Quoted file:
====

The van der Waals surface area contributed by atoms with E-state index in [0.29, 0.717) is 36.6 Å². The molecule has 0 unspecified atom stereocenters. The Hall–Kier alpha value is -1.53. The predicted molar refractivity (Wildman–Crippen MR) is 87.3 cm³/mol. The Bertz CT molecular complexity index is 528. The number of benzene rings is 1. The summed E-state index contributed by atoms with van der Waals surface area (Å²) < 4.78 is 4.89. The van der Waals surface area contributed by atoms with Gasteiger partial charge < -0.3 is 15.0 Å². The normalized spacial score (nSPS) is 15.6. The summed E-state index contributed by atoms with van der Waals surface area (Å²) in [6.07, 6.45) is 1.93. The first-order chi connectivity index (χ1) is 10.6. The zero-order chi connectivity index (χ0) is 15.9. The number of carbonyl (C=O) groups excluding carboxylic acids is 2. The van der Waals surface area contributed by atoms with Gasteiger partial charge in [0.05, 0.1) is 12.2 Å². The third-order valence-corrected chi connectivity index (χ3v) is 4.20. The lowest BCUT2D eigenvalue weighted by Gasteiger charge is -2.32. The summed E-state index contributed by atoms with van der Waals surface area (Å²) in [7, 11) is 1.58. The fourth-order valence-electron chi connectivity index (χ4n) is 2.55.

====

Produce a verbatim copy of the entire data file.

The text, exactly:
The van der Waals surface area contributed by atoms with E-state index in [0.29, 0.717) is 36.6 Å². The molecule has 0 unspecified atom stereocenters. The Hall–Kier alpha value is -1.53. The predicted molar refractivity (Wildman–Crippen MR) is 87.3 cm³/mol. The Bertz CT molecular complexity index is 528. The number of benzene rings is 1. The summed E-state index contributed by atoms with van der Waals surface area (Å²) < 4.78 is 4.89. The van der Waals surface area contributed by atoms with Gasteiger partial charge < -0.3 is 15.0 Å². The normalized spacial score (nSPS) is 15.6. The summed E-state index contributed by atoms with van der Waals surface area (Å²) in [6.07, 6.45) is 1.93. The first-order chi connectivity index (χ1) is 10.6. The zero-order chi connectivity index (χ0) is 15.9. The number of carbonyl (C=O) groups excluding carboxylic acids is 2. The van der Waals surface area contributed by atoms with Gasteiger partial charge in [0.05, 0.1) is 12.2 Å². The third-order valence-corrected chi connectivity index (χ3v) is 4.20. The lowest BCUT2D eigenvalue weighted by Gasteiger charge is -2.32. The summed E-state index contributed by atoms with van der Waals surface area (Å²) in [7, 11) is 1.58. The fourth-order valence-electron chi connectivity index (χ4n) is 2.55.